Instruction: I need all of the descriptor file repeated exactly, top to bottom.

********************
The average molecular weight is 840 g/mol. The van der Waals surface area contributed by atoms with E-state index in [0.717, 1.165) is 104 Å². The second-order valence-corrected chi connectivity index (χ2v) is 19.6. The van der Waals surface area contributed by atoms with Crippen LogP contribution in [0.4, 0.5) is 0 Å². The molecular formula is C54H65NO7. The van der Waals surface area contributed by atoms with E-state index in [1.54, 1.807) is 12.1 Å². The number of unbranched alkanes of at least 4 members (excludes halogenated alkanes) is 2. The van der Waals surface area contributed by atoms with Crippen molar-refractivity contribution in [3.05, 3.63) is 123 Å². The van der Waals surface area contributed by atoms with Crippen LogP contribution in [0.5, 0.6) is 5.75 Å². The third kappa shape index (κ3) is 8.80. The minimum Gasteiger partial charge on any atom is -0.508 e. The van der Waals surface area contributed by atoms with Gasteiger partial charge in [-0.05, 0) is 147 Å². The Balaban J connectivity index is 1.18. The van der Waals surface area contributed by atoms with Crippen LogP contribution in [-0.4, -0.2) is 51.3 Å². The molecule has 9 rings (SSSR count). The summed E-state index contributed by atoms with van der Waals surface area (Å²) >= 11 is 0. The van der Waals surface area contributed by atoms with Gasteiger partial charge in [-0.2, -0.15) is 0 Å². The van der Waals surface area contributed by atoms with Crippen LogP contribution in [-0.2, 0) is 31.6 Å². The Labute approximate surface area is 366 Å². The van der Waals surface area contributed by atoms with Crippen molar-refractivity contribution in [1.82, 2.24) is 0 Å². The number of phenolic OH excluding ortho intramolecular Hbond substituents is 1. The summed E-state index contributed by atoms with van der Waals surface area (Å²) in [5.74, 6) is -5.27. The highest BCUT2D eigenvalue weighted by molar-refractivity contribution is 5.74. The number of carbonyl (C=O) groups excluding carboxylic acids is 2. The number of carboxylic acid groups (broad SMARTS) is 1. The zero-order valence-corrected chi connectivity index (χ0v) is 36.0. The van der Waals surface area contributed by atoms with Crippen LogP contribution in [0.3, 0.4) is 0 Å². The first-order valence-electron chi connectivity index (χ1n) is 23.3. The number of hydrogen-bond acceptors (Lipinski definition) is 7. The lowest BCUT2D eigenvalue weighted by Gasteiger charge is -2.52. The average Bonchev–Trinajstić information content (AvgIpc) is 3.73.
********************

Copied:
The average molecular weight is 840 g/mol. The van der Waals surface area contributed by atoms with E-state index in [0.717, 1.165) is 104 Å². The second-order valence-corrected chi connectivity index (χ2v) is 19.6. The van der Waals surface area contributed by atoms with Crippen LogP contribution in [0.4, 0.5) is 0 Å². The molecular formula is C54H65NO7. The van der Waals surface area contributed by atoms with E-state index in [1.54, 1.807) is 12.1 Å². The number of unbranched alkanes of at least 4 members (excludes halogenated alkanes) is 2. The van der Waals surface area contributed by atoms with Crippen molar-refractivity contribution in [3.05, 3.63) is 123 Å². The van der Waals surface area contributed by atoms with Crippen LogP contribution in [0.5, 0.6) is 5.75 Å². The third kappa shape index (κ3) is 8.80. The minimum Gasteiger partial charge on any atom is -0.508 e. The van der Waals surface area contributed by atoms with Gasteiger partial charge in [-0.05, 0) is 147 Å². The Balaban J connectivity index is 1.18. The van der Waals surface area contributed by atoms with Crippen LogP contribution in [-0.4, -0.2) is 51.3 Å². The molecule has 9 rings (SSSR count). The summed E-state index contributed by atoms with van der Waals surface area (Å²) >= 11 is 0. The van der Waals surface area contributed by atoms with Gasteiger partial charge in [-0.2, -0.15) is 0 Å². The van der Waals surface area contributed by atoms with Crippen LogP contribution in [-0.2, 0) is 31.6 Å². The Labute approximate surface area is 366 Å². The van der Waals surface area contributed by atoms with Crippen molar-refractivity contribution in [1.82, 2.24) is 0 Å². The number of phenolic OH excluding ortho intramolecular Hbond substituents is 1. The summed E-state index contributed by atoms with van der Waals surface area (Å²) in [5.74, 6) is -5.27. The highest BCUT2D eigenvalue weighted by molar-refractivity contribution is 5.74. The number of carbonyl (C=O) groups excluding carboxylic acids is 2. The number of carboxylic acid groups (broad SMARTS) is 1. The zero-order valence-corrected chi connectivity index (χ0v) is 36.0. The van der Waals surface area contributed by atoms with Crippen LogP contribution in [0.3, 0.4) is 0 Å². The first-order valence-electron chi connectivity index (χ1n) is 23.3. The number of hydrogen-bond acceptors (Lipinski definition) is 7. The lowest BCUT2D eigenvalue weighted by Gasteiger charge is -2.52. The average Bonchev–Trinajstić information content (AvgIpc) is 3.73.